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Starbucks will shut its more than 8,000 U.S. locations on Tuesday for an afternoon of racial-bias education for staffers, after video of the arrest of two black men at a Philadelphia store for trespassing kindled a national backlash against the company.
The coffee chain released a five-minute video preview of what 175,000 staffers can expect during the four-hour "conversation and learning session on race, bias and the building of a diverse welcoming company." At each coffee shop, the session will rely heavily on videos — including one hosted by rapper Common — as well as discussions among groups of three to five staff members and exercises in a workbook, Starbucks said.
Experts see the bias training as a good first step — but only if the effort doesn't stop at the end of the day on Tuesday.
"One of the things that Starbucks has made very clear, and I think it's critical to do so, is that this training has to be ongoing," Georgina Dodge, associate provost for diversity, equity and inclusion at Bucknell University, told NBC News. "The four hours will be important to set the stage, but I don't think we could expect someone to change their worldview in that amount of time."
Starbucks' training session, announced last month, comes after the arrest of two black men who were told to leave a downtown Philadelphia location of the coffee shop, despite their protests that they were customers who were waiting for a business associate before ordering.
The company-wide training will focus on a basic understanding of racial bias and its history in public spaces in the U.S. It's part of the company's vision of Starbucks as a "Third Place" where people feel as comfortable as they do at home or at work.
"This effort, and I'm going to call it an effort, it really appeals to the eternal optimist in me because what if this does become a space where discourse can be held?" Dodge said. "Because there aren't that many places like that in our society, where people can gather and have necessary conversations."
Dodge said last month that the video of the incident in Philadelphia, which was posted by another Starbucks customer, shows that "we all have hidden biases that are part of our inheritance as human beings."
All people have a "caveman bias" to run from what we perceive as danger, she said. "But we live in a different time than our caveman ancestors," Dodge continued. "We need to take the time to be more cognitive in our responses."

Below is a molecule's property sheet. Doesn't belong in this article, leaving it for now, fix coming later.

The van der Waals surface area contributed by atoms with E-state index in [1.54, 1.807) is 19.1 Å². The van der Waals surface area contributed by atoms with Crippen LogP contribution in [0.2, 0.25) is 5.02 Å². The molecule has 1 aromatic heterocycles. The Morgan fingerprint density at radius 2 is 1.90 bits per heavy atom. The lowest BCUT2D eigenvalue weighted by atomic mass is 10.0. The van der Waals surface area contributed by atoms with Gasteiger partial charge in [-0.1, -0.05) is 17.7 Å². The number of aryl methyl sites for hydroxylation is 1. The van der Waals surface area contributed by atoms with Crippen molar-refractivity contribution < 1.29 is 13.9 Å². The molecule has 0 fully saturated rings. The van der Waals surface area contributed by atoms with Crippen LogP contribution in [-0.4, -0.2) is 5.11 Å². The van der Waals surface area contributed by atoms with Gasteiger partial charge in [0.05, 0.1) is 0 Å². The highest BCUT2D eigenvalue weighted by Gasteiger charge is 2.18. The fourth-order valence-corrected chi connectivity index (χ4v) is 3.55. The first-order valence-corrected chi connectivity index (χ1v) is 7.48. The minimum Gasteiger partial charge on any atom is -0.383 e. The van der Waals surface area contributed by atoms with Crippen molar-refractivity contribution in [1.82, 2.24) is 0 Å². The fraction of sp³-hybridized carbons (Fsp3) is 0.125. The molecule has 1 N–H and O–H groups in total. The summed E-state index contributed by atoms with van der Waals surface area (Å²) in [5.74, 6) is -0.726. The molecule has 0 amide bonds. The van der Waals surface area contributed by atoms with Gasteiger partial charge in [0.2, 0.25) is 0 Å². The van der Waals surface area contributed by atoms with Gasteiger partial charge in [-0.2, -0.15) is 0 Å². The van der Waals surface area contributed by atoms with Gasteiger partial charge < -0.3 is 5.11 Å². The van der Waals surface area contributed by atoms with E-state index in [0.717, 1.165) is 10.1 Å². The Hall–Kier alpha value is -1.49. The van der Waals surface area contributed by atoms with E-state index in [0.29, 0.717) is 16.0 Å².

That is the guiding principle of bias training.
Pope Consulting, based in Cincinnati, runs implicit-bias training programs for corporate clients that last from two hours to three days. An afternoon "is enough time to make a dent, but the trick will be, what are you doing during that time and what are you going to do afterwards?" said Samir Gupte, the company's president and chief engagement officer.
During Pope Consulting's two-hour trainings, self-discovery exercises help participants realize that everyone has innate biases, Gupte said. The key is to acknowledge them and find ways to move forward.
Bryant Marks, a professor of psychology at Morehouse College who is an implicit-bias trainer, said last month that Starbucks' training program must be one step in a longer-term strategy.
"It would have to involve ongoing conversations among the corporate leadership in particular," Marks said. "That’s going to involve a deep dive on their ecosystem to see what they can do."
Potential steps could include ongoing meetings at the regional level, monthly emails from the CEO and regular employee training starting at the hiring stage, said Marks, who has consulted for the Los Angeles Police Department on implicit bias.
Critics, however, are not convinced that these training programs are effective to stop prejudicial behavior.
A 2015 study published in the Journal of Applied Psychology, for example, found that implicit-bias training could reinforce the stereotypes harbored by the participants. Last year, researchers from the University of Wisconsin–Madison and several other schools sifted through more than 400 studies and determined that techniques that require participants to accept innate biases often don't translate to changes in behavior.
Input on the Starbucks curriculum came from a team that includes Bryan Stevenson, founder and executive director of the Equal Justice Initiative, a nonprofit based in Montgomery, Ala.; Sherrilyn Ifill, president and director-counsel of the NAACP Legal Defense and Education Fund; Heather McGhee, president of Demos, a public policy think tank based in New York; former U.S. Attorney General Eric Holder; and Jonathan Greenblatt, CEO of the Anti-Defamation League.
Starbucks plans to make the curriculum available to the public as well as the company's licensed and business partners after the Tuesday training — a move that concerns Dodge, who warns that these programs need to be run by professionals to have the desired effect.
“Our hope is that these learning sessions and discussions will make a difference within and beyond our stores,” Rossann Williams, Starbucks executive vice president of U.S. retail, wrote in a note to all U.S. partners last week.
A number of Fortune 500 corporations, including Google and Coca-Cola, have organized similar training for their employees in recent years. But implicit bias in the workforce is a problem that the experts say more companies need to address.
Applebee's, for example, fired three employees and issued an apology over a Feb. 9 incident at an Independence, Mo., restaurant involving the racial profiling of two African-American customers who were falsely accused of not paying their bill.
"This afternoon of training is a gesture that will help some people understand the concept of implicit biases," Dodge said of Starbucks' plan. "But much, much more needs be done."